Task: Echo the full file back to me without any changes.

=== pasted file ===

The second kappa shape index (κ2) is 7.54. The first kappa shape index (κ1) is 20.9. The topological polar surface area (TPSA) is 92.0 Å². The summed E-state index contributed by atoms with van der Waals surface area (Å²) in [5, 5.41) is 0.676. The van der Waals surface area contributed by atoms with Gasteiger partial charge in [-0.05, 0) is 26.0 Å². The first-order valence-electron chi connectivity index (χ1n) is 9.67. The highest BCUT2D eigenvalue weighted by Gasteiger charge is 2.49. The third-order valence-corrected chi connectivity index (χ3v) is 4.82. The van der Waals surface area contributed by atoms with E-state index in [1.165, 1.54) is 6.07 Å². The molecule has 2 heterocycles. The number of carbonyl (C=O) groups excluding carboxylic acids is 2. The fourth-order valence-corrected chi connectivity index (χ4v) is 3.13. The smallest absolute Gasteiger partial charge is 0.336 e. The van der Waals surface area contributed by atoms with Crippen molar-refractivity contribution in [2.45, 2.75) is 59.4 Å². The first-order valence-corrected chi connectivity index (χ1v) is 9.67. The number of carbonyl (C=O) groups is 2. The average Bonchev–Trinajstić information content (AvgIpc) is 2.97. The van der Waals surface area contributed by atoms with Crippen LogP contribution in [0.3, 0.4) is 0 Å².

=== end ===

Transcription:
The second kappa shape index (κ2) is 7.54. The first kappa shape index (κ1) is 20.9. The topological polar surface area (TPSA) is 92.0 Å². The summed E-state index contributed by atoms with van der Waals surface area (Å²) in [5, 5.41) is 0.676. The van der Waals surface area contributed by atoms with Gasteiger partial charge in [-0.05, 0) is 26.0 Å². The first-order valence-electron chi connectivity index (χ1n) is 9.67. The highest BCUT2D eigenvalue weighted by Gasteiger charge is 2.49. The third-order valence-corrected chi connectivity index (χ3v) is 4.82. The van der Waals surface area contributed by atoms with E-state index in [1.165, 1.54) is 6.07 Å². The molecule has 2 heterocycles. The number of carbonyl (C=O) groups excluding carboxylic acids is 2. The fourth-order valence-corrected chi connectivity index (χ4v) is 3.13. The smallest absolute Gasteiger partial charge is 0.336 e. The van der Waals surface area contributed by atoms with Crippen molar-refractivity contribution in [2.45, 2.75) is 59.4 Å². The first-order valence-corrected chi connectivity index (χ1v) is 9.67. The number of carbonyl (C=O) groups is 2. The average Bonchev–Trinajstić information content (AvgIpc) is 2.97. The van der Waals surface area contributed by atoms with Crippen LogP contribution in [0.3, 0.4) is 0 Å².